Is there a best 3 to start with do you think and if so, what would you recommend? and then which varieties?
Mulberries (any dark morus alba), persimmon (american Medlar variety or Ukrainian hybrids, Nikita's gift), raspberries (your pick). These are all no spray, and mulberry is no prune. Other fine choices include red currants, asian or hybrid chestnut, hardy kiwi or shipova (if you have the patience), sea buckthorn (if you enjoy bleeding), pawpaw, other brambles. All strictly no spray. Sorry for adding vines and shrubs.
Note that sizes vary from tiny tree (pawpaw), small (persimmon), medium large (mulberry), large (chestnut). They are also all predator magnets.
Thanks for the suggestions. I mainly do fruit in containers except the blackberries and raspberries which I do in raised beds. Blueberries I do in pots because the rabbits eat the in ground bushes to nothing. I thought paw paw was large like 20'. I will check it out again. Red currants are sold out this year but I will put them on my list. Likewise the persimmons. What do you mean by predator magnets?
Red currants are rather tart, and best for processing. Having said that, I love them! If you blend them with super sweet fruit they are awesome Red currant-coconut smoothies are to die for!
I recently added 6 elderberry bushes. My first impression was what beautiful plants. I added Black Beauty, Black Lace
Wyldwood, Bob Gordon, Sambucus nigra 'Pulverulenta' and Sambucus nigra 'Albovariegata' The latter being somewhat variegated forms. So not only can you get edible berries, but again like currants need to be processed. Jam, syrup. which you can use as syrup, or make into drinks, or as a flavoring for ice cream. You also get ornamental value. Depends what you're after. I grow just about everything I can. Fruits, vegetables, spices, etc.
Of low spray fruit really enjoyable for most to eat out of hand- aside from native persimmons and paw paws (Both require quite a wait for fruit) are blueberries and other small fruit like raspberries (only bother with fall bearers there-later bearing the better).
I too enjoy growing ribes, but much prefer black currants over red. There are some varieties that are actually sweet enough to be quite delicious off the plant- but not quite the same experience as a fully ripe peach. But black currant preserves as a spread is the finest I've tasted.
Of common fruit, pears tend to be easiest if they don't get fire blight or psyla- you should stick to resistant varieties. You can ask Adams Country Nursery how well Harrow Sweet is performing down there because it is extremely productive very young with high quality fruit here. Also resistant to before mentioned issues.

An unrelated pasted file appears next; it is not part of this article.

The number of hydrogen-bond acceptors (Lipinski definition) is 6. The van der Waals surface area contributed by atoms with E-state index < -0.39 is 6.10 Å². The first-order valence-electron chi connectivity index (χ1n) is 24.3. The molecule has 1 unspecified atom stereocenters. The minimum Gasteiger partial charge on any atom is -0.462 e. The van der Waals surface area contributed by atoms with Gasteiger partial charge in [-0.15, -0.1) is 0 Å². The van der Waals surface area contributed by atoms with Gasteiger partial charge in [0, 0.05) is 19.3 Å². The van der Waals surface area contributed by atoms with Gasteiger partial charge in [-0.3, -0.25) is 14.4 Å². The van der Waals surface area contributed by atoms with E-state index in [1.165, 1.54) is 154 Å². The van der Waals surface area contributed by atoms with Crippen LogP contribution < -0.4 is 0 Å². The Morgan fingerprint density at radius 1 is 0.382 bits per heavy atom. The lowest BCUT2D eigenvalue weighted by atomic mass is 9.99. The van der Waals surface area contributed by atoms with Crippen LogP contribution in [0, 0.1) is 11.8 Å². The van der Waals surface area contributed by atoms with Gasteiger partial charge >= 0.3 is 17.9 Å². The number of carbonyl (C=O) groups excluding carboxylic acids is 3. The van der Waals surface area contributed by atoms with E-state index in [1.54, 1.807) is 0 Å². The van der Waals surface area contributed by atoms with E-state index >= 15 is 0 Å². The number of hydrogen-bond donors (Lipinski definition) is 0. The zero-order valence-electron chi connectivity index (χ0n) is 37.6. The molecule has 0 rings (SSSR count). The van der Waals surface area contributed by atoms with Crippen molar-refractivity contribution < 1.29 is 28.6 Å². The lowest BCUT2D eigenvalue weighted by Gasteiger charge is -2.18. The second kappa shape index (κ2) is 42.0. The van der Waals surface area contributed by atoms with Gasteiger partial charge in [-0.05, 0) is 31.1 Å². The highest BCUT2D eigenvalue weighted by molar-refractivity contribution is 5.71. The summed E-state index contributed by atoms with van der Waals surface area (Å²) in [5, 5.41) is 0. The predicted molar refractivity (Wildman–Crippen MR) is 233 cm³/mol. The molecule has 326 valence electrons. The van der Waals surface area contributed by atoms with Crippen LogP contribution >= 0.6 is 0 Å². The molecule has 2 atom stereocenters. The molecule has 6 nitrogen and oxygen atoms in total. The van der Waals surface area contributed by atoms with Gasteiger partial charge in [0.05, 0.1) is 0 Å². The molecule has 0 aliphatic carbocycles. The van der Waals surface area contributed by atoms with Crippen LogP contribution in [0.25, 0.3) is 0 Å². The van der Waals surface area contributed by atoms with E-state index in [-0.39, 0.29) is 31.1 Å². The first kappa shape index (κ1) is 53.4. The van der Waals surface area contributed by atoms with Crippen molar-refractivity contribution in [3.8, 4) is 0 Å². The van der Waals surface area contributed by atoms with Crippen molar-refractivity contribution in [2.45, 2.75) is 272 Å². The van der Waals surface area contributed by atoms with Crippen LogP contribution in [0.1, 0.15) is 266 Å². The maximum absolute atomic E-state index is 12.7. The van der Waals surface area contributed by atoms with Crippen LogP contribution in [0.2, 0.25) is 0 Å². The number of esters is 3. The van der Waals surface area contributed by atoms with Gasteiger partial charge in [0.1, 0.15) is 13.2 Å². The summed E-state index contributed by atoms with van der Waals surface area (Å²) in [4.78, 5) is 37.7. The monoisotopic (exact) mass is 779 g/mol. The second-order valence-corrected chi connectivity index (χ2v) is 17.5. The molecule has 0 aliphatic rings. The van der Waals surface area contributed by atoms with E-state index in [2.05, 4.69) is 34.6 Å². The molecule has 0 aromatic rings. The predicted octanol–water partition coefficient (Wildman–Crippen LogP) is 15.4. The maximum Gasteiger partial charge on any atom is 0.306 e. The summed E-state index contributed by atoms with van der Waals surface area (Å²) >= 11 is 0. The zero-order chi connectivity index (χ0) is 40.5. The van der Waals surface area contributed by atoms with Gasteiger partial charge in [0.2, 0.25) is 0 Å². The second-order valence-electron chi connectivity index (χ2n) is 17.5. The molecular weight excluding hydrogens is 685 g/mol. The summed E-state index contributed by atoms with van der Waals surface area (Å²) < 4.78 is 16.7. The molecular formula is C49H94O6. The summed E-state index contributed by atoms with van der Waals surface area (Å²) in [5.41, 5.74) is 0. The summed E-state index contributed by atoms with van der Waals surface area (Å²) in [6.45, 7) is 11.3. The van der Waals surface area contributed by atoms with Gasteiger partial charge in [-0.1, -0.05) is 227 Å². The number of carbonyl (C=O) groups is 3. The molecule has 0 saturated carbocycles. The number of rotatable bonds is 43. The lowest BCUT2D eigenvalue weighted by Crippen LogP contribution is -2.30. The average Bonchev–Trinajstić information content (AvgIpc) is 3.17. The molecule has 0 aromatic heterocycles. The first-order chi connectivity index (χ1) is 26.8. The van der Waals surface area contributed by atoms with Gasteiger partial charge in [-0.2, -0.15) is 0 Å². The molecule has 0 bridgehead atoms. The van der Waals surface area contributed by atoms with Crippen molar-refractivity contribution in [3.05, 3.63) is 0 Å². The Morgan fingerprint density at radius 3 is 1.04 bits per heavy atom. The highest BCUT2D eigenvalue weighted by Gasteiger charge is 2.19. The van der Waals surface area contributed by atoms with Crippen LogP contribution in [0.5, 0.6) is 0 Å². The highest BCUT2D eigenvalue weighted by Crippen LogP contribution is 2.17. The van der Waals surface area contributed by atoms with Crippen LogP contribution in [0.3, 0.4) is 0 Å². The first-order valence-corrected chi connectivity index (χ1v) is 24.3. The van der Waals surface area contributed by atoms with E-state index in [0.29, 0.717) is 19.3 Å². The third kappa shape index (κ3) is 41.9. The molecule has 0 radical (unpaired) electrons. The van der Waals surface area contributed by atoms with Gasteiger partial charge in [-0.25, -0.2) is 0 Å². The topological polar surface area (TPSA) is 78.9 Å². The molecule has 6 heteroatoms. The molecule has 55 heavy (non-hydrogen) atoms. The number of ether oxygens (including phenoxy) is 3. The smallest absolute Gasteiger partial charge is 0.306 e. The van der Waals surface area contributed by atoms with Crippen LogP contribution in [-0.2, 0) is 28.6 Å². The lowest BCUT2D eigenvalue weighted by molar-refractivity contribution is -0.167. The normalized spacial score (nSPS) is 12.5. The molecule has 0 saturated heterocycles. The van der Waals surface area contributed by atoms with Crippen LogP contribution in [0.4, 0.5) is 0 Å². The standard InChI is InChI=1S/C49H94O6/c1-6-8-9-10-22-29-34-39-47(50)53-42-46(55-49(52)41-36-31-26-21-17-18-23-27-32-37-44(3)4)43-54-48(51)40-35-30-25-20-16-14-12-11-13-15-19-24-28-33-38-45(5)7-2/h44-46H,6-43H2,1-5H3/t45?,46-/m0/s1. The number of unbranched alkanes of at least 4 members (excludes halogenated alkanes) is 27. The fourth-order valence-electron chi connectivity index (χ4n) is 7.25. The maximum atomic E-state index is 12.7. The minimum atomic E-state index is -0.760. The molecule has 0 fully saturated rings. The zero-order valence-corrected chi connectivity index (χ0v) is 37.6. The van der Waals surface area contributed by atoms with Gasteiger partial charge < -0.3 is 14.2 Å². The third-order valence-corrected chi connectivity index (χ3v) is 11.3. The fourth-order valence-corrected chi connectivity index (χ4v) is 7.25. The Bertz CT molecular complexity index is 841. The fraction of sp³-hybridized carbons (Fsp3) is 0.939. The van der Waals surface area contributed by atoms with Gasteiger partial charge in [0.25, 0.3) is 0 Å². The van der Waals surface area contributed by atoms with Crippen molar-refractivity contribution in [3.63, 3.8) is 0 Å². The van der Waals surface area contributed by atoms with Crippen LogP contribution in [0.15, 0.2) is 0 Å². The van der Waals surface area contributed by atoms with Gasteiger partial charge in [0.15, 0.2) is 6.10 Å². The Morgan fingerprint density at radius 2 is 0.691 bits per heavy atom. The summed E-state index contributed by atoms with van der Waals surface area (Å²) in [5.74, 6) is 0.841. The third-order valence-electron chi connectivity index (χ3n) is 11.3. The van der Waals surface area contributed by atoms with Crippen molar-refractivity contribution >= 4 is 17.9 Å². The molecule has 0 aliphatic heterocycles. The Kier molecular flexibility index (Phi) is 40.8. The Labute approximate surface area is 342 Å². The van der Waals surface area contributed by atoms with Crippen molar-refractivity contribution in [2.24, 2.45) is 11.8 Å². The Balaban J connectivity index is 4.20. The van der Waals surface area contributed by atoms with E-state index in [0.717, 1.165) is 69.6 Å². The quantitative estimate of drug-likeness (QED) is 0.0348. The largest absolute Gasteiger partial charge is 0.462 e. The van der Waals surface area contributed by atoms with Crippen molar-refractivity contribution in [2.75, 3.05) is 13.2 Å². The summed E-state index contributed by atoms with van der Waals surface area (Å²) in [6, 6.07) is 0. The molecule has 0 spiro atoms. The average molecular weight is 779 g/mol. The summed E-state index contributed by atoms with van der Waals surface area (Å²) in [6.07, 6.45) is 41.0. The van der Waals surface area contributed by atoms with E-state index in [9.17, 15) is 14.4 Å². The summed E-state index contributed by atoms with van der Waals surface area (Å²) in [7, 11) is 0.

I know Magness is a great tasting pear grown down south a lot
but it is virtually pollen sterile and needs pollen from another pear in an unrequited sexual relationship (other pear may also need separate pollinator although many are self fruitful). It is very slow to come into bearing, however.
Asian pears can also be easy if stink bugs don't find them. I like Korean Giant best of any I've tasted.
I agree with H-man re: black currants. My currant crop this year is going to be huge. I have all colors. IMHO, I think apples are the easiest and fastest to grow as far as trees go. You can have apples in your second year, depending upon the precocity of the tree. Mrs. G
Easiest fruit tree? Does that exist? I go with pears. With no spray, i can still get good pears...PC just can't survive inside a pear and most beetles stay away (the fruit is just too hard when it immature)... To be honest, peaches aren't that bad here..if you can keep the squirrels away...and control PLC. Sweet cherries are easy, if you net them...i got a huge crop last year with maybe one spray or so of Surround and a lot of netting. PC left most of them alone. Plums are tough here... the PC just go wild nuts for them...Apricots are in the middle...they set so many fruit, but you have to make sure they stay sprayed...birds will also attack them.
Thanks for the wisdom. I am totally stupid to ask but what is PC?
Political correctness- fruit trees can't stand it.
No, you aren't the least bit stupid, at least not on this basis- the bugs aren't well enough known to pass spell check but he's talking about plum curculio, the bane of fruit growers east of the Mis river. Snout nosed weevil that feeds and lays eggs in many varieties of fruit.
Thanks for the clarification. Bugs are gross. I will do my best to defend my fruits.